How to read your hydrometer & how to make temperature adjustments
A hydrometer is an instrument that is responsible for reading the difference in gravity between water that is pure and water containing dissolved sugar while it floats.
It is used as a measure of the progress of the fermentation, where you start with the starting gravity at once you gave brewed your beer and then the final gravity after fermentation. The ABV is calculated from these two variables thereafter.
To give you an idea, water has a specific gravity of 1.000 and beers do generally have a final gravity between 1.015 to about 1.005, depending on the beer style or how the yeast has converted the fermentable sugars into alcohol.
Note that hydrometer readings are set to 15°C and liquid densities are temperature dependent.
Most beer recipes typically have the starting and final gravities to give an indication to the brewer of what the outcome of their brew should be – it acts as a guideline. It is, however, an absolute must for the beer brewing yeast to be about a quarter of a fifth of the starting gravity.
Please take note that if your final gravity of your brew is not the same as that of the recipe, it is not the be all and end all to making beer. The point of beer-making is making a bloody good beer. The hydrometer is just one of the many tools used to brewing and, in this case, is just as measure of fermentation. The brewer need only be concerned if the final gravity is far too high after primary fermentation has ended. (being ½ instead of ¼ of the starting gravity). If the yeast has been prepared properly, this problem should be prevented in this way.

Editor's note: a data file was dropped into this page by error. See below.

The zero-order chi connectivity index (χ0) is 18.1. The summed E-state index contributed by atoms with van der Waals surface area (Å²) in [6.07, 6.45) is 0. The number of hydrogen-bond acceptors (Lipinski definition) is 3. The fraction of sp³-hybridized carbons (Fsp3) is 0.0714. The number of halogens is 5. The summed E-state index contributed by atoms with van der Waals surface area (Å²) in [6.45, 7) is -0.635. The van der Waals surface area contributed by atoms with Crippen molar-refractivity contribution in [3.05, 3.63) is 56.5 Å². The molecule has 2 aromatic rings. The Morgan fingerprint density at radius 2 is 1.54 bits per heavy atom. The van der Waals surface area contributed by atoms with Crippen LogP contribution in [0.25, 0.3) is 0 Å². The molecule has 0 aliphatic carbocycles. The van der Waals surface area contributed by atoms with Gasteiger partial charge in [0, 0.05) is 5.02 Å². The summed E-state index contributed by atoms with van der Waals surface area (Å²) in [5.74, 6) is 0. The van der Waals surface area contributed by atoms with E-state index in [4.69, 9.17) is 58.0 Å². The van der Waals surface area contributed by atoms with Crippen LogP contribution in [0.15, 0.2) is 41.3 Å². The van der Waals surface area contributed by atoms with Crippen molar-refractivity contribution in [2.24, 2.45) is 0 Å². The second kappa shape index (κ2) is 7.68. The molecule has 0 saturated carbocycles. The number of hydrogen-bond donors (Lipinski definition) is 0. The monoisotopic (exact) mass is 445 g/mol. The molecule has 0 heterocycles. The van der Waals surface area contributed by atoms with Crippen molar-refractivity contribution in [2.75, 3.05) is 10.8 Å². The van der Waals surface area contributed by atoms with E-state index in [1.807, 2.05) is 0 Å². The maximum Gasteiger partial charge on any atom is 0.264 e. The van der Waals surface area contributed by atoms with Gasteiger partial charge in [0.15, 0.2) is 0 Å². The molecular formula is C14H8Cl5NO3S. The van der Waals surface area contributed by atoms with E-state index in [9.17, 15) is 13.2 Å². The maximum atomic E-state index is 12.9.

A tip to new, inexperienced brewers, make sure that you do not open the fermenter and check the gravity too often as this allows bacteria to manifest in your beer, leaving a better chance of giving an off-beer. To prevent this, check the gravity once you have pitched the yeast, then let it be until the bubbling in the airlock has ceased. (this gives an indication that fermentation has more or less ended). It is also advised to take a sample of the wort in a trial jar both at the beginning and at the end of fermentation in order to prevent potential contamination. Be sure to not stick the hydrometer in the whole batch. Rather tap into trial jar and place the hydrometer in it to float about. You can also taste the fermentation progress – it should have a beer-like, yeasty taste.
Hydrometers do typically have a temperature correction table as liquid gravity is temperature dependent. A good tip when discussing gravities with other fellow brewers is to also state the standardized value of the hydrometer. Measure the specific gravity of your wort and take the temperature reading, then you can add the correction value on the temperature correction table. This correction value is the one that you add to the specific gravity value.